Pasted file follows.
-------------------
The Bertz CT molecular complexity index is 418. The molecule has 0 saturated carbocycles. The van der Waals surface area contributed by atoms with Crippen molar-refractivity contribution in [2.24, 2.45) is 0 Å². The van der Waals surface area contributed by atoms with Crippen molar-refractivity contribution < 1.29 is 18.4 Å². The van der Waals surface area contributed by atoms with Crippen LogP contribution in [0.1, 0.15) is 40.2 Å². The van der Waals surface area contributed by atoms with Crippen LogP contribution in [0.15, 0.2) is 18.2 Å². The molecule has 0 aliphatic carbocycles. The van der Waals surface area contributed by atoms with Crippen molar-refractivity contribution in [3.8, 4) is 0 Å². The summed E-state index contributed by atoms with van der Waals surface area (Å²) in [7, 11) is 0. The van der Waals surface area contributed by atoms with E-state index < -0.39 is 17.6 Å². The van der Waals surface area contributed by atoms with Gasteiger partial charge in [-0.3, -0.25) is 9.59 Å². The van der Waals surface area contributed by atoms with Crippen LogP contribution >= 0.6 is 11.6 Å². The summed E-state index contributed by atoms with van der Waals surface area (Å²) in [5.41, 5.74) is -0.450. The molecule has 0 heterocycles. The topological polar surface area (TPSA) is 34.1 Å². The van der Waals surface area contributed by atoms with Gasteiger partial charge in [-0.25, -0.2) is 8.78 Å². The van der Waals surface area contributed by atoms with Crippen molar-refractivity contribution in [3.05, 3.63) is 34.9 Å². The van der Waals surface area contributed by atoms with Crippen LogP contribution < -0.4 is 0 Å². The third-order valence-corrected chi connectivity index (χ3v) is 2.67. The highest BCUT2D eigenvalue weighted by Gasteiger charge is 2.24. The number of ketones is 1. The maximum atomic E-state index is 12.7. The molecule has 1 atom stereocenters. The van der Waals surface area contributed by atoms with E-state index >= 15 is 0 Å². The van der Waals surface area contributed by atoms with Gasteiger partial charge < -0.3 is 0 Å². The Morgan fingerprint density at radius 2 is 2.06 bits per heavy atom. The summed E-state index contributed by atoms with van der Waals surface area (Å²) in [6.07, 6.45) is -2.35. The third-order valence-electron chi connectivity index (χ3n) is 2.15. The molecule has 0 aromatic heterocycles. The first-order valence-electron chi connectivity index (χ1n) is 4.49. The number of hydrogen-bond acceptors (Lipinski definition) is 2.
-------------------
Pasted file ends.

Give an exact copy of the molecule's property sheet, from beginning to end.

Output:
The Bertz CT molecular complexity index is 418. The molecule has 0 saturated carbocycles. The van der Waals surface area contributed by atoms with Crippen molar-refractivity contribution in [2.24, 2.45) is 0 Å². The van der Waals surface area contributed by atoms with Crippen molar-refractivity contribution < 1.29 is 18.4 Å². The van der Waals surface area contributed by atoms with Crippen LogP contribution in [0.1, 0.15) is 40.2 Å². The van der Waals surface area contributed by atoms with Crippen LogP contribution in [0.15, 0.2) is 18.2 Å². The molecule has 0 aliphatic carbocycles. The van der Waals surface area contributed by atoms with Crippen molar-refractivity contribution in [3.8, 4) is 0 Å². The summed E-state index contributed by atoms with van der Waals surface area (Å²) in [7, 11) is 0. The van der Waals surface area contributed by atoms with E-state index < -0.39 is 17.6 Å². The van der Waals surface area contributed by atoms with Gasteiger partial charge in [-0.3, -0.25) is 9.59 Å². The van der Waals surface area contributed by atoms with Crippen LogP contribution >= 0.6 is 11.6 Å². The summed E-state index contributed by atoms with van der Waals surface area (Å²) in [5.41, 5.74) is -0.450. The molecule has 0 heterocycles. The topological polar surface area (TPSA) is 34.1 Å². The van der Waals surface area contributed by atoms with Gasteiger partial charge in [-0.25, -0.2) is 8.78 Å². The van der Waals surface area contributed by atoms with Crippen molar-refractivity contribution in [3.05, 3.63) is 34.9 Å². The van der Waals surface area contributed by atoms with Crippen LogP contribution < -0.4 is 0 Å². The third-order valence-corrected chi connectivity index (χ3v) is 2.67. The highest BCUT2D eigenvalue weighted by Gasteiger charge is 2.24. The number of ketones is 1. The maximum atomic E-state index is 12.7. The molecule has 1 atom stereocenters. The van der Waals surface area contributed by atoms with E-state index >= 15 is 0 Å². The van der Waals surface area contributed by atoms with Gasteiger partial charge < -0.3 is 0 Å². The Morgan fingerprint density at radius 2 is 2.06 bits per heavy atom. The summed E-state index contributed by atoms with van der Waals surface area (Å²) in [6.07, 6.45) is -2.35. The third-order valence-electron chi connectivity index (χ3n) is 2.15. The molecule has 0 aromatic heterocycles. The first-order valence-electron chi connectivity index (χ1n) is 4.49. The number of hydrogen-bond acceptors (Lipinski definition) is 2.